Wednesday, January 25, 2006
Jihad in the Americas?
Today marks the 171st anniversary of the famous Muslim uprising in Salvador, Bahia, Brazil. The slave revolt took place around the time of the Lavegem do Bonfim (Washing of Bonfim), which involves the washing of the steps of the Igreja (Church) de Bonfim by Candomblé priestesses who lead the procession from the Mercado Modelo to the church (my photo above depicts the area where the old Mercado Modelo used to be). Today the procession following the Candomblé priestesses is actually a huge festivity, with drumming, dancing, eating and drinking taking place in the area around the Mercado Modelo and spreading to the area around Bonfim (in the lower part of the city of Salvador). The faithful go to a room in the Church called Sala dos Milagres (Room of Miracles) to leave votive offerings. But I digress…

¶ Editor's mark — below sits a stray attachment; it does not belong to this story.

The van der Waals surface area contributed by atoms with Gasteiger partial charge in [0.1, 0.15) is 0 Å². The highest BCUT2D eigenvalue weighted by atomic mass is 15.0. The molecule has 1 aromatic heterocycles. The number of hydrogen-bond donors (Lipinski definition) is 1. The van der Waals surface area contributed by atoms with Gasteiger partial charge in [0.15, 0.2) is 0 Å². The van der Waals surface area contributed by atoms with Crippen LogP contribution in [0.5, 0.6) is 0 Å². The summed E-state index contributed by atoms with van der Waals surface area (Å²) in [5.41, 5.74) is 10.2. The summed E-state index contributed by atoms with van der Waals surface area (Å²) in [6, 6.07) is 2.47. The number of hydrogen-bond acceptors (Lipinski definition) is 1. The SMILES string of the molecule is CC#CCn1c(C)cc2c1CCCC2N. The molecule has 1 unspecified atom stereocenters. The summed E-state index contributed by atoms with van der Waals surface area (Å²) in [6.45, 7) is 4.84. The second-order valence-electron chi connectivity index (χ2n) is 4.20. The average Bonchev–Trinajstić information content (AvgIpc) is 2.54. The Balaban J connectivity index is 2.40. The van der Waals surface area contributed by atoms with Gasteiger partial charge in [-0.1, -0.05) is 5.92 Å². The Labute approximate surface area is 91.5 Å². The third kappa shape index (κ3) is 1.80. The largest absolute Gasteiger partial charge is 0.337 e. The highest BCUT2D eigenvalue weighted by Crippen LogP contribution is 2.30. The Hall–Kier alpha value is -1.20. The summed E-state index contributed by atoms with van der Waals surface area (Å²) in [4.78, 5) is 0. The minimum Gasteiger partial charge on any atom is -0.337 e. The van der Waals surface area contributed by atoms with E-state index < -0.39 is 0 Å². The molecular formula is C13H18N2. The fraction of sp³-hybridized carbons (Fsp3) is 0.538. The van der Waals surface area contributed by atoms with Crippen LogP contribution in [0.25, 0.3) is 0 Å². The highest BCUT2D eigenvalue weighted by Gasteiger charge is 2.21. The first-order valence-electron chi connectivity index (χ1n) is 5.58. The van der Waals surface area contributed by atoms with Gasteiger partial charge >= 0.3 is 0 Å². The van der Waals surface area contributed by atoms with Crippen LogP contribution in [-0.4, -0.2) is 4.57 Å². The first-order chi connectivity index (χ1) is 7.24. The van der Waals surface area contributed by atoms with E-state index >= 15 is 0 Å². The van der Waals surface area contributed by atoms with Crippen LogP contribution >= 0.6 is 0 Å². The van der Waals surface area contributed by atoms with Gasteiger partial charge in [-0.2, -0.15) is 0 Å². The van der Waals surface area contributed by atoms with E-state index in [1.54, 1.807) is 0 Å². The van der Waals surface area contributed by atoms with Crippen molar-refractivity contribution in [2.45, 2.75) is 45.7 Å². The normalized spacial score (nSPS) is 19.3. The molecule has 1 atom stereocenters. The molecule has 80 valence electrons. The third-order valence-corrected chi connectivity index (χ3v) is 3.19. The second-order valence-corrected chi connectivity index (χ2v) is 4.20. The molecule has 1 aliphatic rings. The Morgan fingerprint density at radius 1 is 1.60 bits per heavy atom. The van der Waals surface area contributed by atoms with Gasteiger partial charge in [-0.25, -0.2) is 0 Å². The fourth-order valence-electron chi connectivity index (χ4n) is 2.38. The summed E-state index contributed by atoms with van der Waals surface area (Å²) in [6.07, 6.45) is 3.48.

Back in 1835, the Lavegem do Bonfim (Washing of Bonfim) was just one in a cycle of religious celebrations held at this time of year, and it was during the early morning hours of January 25th, during the festival of Nossa Senhora da Guia (Our Lady of the Guide), that the Malês (as the Muslims were called) planned to attack. For a blow by blow account of this, see the seminal work by Joao Reis (some of which is referenced here)… Some authors believe that this rebellion was a jihad. According to Paul E. Lovejoy, “The wave of Muslim unrest (in Bahia) began a decade after the uprising in St. Domingue, and while the French Revolution may have had an influence, the unrest in Bahia can be better understood within the tradition of jihad in West Africa than with revolutionary events in Europe.”